The commentary by Grace Sparks (Back Page, Feb. 19), reaffirmed a point illustrated in my Style interview ("Party of One," Feb. 12).
The 2003 session of the General Assembly has illustrated that women's reproductive rights are a growing target in Virginia. Much press has been given to the unprecedented amount of anti-abortion legislation passing both the House and Senate this year, but of equal or greater concern is the beginning of an assault on a woman's ability to even plan when to have a family.
Many of our state political leaders are either 1) confused about the difference between contraception and abortion, or 2) fully cognizant of the difference, but intent on eliminating both. The first step in the plan to eradicate birth control seems to be the blurring of the distinction between abortion and contraception.
Even colleagues in my own party are doing so, as Sen. Phillip Puckett demonstrated in Style when he responded to my legislation promoting a wider availability of emergency contraception (HJ 611) by saying, "I'm pro-life." In fact, greater access to prevention would reduce the rate of abortion that so many of the gentlemen and a very few of the gentlewomen of the General Assembly are concerned about.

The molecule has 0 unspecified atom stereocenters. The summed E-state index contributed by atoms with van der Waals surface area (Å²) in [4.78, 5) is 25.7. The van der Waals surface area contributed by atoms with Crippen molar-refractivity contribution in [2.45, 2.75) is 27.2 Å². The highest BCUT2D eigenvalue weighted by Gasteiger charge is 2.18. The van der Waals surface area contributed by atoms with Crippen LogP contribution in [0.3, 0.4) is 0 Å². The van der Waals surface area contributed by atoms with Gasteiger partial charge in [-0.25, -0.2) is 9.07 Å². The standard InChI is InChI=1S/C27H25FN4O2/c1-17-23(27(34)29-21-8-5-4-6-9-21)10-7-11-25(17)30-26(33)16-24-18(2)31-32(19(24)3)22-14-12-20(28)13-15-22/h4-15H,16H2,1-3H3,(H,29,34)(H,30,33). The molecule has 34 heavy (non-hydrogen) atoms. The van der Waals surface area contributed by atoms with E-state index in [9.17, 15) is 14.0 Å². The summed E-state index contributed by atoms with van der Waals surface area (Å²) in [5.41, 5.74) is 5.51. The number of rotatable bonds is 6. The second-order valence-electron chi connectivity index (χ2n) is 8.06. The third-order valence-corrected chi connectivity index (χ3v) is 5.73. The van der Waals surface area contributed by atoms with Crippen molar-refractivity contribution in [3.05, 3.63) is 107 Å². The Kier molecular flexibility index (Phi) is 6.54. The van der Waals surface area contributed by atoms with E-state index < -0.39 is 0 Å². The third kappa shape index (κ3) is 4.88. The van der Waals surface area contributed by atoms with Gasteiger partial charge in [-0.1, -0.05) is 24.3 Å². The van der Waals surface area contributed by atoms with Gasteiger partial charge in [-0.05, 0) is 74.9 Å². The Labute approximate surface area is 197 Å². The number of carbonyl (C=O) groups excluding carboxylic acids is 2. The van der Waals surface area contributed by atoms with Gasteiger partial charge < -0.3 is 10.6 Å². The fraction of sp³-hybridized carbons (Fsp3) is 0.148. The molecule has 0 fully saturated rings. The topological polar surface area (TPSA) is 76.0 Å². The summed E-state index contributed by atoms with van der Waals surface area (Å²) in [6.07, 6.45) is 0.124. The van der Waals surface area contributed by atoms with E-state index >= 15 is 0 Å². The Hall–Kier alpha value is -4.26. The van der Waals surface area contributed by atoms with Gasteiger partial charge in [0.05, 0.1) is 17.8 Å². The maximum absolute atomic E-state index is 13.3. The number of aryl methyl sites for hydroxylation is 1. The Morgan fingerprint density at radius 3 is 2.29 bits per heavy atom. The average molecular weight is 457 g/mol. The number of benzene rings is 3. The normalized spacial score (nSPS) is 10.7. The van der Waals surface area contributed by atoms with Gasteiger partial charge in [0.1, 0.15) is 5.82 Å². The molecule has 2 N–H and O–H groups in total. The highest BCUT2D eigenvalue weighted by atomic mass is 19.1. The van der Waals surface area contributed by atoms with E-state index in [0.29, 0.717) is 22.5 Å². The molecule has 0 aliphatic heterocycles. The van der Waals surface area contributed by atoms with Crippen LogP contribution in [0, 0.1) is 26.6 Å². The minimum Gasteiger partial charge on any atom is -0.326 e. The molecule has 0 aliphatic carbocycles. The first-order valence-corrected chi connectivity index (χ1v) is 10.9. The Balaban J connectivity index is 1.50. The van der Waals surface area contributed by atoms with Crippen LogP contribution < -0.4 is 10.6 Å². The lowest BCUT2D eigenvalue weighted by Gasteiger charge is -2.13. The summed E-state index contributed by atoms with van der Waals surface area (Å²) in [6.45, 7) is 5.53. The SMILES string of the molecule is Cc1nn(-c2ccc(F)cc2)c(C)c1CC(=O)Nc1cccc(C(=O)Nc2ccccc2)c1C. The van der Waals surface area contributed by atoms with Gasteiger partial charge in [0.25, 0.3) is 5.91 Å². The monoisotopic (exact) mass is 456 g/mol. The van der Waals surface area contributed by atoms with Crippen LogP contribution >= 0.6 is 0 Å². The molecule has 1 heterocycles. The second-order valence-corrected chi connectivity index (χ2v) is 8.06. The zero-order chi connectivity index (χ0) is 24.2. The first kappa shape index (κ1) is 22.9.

For the third year in a row, I introduced legislation to address the wider availability of emergency contraceptive pills to prevent unintended pregnancies. Emergency contraception pills, often called "morning after" pills, are ordinary birth control pills that can prevent a pregnancy after sex. They are contraceptive, not abortifacient, because they act before implantation of the egg in uterus. But this year again, those definitions have been ignored, and the tide of anti-abortion sentiment swept even simple reproductive rights issues into committees to be squelched by intended inaction.
Regardless of where one stands in the abortion debate, family planning is a different issue. Please start paying attention to what your legislator is saying about birth control.
Viola O. Baskerville
Delegate, 71st District
In a story about state Secretary of Technology George Newstrom ("High Wire," Jan. 29), we incorrectly reported that it was not yet possible to search for DMV personalized plates online.
In a calendar listing ("Night & Day, Feb. 12), we should have attributed an award won by bluegrass musician James King to the Society for Preservation of Bluegrass Music. Style regrets the errors.
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